# Practical Example 2 - Doing trigonometry¶

Want to use sine and cosine in your programs? They are very expensive operations on an 8bit integer only CPU.

So instead of doing those calculations, create a lookup table of their fixed point equivalents. Your fixed point velocity vectors can now add and multiply fixed point sine/cosine values to create circular motion, or to generate angles towards targets.

Generate the lookup table using something else on a more powerful machine, do not compute it at runtime! For added speed and efficiency, use 255 degrees in a circle instead of 360. The result will be less accurate, but on an 8bit computer’s screen you’re unlikely to notice.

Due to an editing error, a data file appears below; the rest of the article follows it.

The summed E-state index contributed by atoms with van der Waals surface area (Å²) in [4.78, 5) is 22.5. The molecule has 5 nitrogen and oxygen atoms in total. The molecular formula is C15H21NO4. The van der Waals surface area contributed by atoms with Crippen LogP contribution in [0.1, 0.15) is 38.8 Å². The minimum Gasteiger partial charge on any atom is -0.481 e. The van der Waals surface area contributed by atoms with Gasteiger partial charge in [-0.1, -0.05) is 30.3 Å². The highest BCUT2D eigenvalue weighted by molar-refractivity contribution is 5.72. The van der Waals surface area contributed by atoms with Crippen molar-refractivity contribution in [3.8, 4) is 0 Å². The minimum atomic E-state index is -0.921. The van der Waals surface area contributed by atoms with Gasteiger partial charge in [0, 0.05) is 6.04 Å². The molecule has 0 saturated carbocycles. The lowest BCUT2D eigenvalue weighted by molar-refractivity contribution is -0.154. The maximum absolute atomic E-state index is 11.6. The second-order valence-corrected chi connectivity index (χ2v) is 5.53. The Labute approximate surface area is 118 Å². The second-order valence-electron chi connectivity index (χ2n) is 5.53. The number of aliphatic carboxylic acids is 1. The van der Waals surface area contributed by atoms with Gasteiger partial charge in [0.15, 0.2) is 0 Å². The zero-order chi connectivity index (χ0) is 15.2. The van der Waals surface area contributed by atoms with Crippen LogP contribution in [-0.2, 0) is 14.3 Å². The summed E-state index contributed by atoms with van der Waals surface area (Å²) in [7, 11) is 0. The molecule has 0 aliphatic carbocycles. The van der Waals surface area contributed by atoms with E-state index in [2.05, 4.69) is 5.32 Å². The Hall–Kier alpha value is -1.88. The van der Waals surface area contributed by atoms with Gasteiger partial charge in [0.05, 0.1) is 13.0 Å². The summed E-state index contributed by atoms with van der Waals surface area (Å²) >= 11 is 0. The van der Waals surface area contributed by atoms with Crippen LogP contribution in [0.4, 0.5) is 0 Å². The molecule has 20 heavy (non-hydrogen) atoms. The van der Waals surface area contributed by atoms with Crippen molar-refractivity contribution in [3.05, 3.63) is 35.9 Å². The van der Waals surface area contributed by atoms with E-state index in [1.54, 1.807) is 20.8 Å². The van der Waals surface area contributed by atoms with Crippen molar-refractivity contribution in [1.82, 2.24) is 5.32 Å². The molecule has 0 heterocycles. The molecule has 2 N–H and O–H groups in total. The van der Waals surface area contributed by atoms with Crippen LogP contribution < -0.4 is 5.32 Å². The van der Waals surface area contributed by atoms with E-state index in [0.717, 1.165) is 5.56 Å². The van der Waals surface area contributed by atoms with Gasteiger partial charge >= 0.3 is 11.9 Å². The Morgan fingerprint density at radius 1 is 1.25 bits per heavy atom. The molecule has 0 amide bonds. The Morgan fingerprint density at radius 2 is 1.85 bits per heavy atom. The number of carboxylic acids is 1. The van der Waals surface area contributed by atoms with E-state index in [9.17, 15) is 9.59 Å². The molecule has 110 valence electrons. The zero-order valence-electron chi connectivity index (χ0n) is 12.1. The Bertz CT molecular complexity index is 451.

## Python to generate sine table¶

This code will compute a cosine table based on 256 degrees per circle. The fixed point value is a signed value.

```#!/usr/bin/python3
import math

print ("const int16_t cosTab[] = [")

for x in range (0,256):
c = math.cos(x * math.pi / 128)
cfixed = math.floor(c * 256)
print (hex(cfixed), end=",")
if (x > 0 and x % 16 == 0):
print ("")

print ("];")
```

## C code to use sine table¶

These macros will let you access the cosine table to extract sine and cosine values. Notice how the value being looked up is cast to an unisigned int so the lookup wraps around. This means store your angle as an unsigned 8 bit integer.

```#define COS(x) cosTab[(uint8_t)x]
#define SIN(x) cosTab[(uint8_t)(x-64)]
```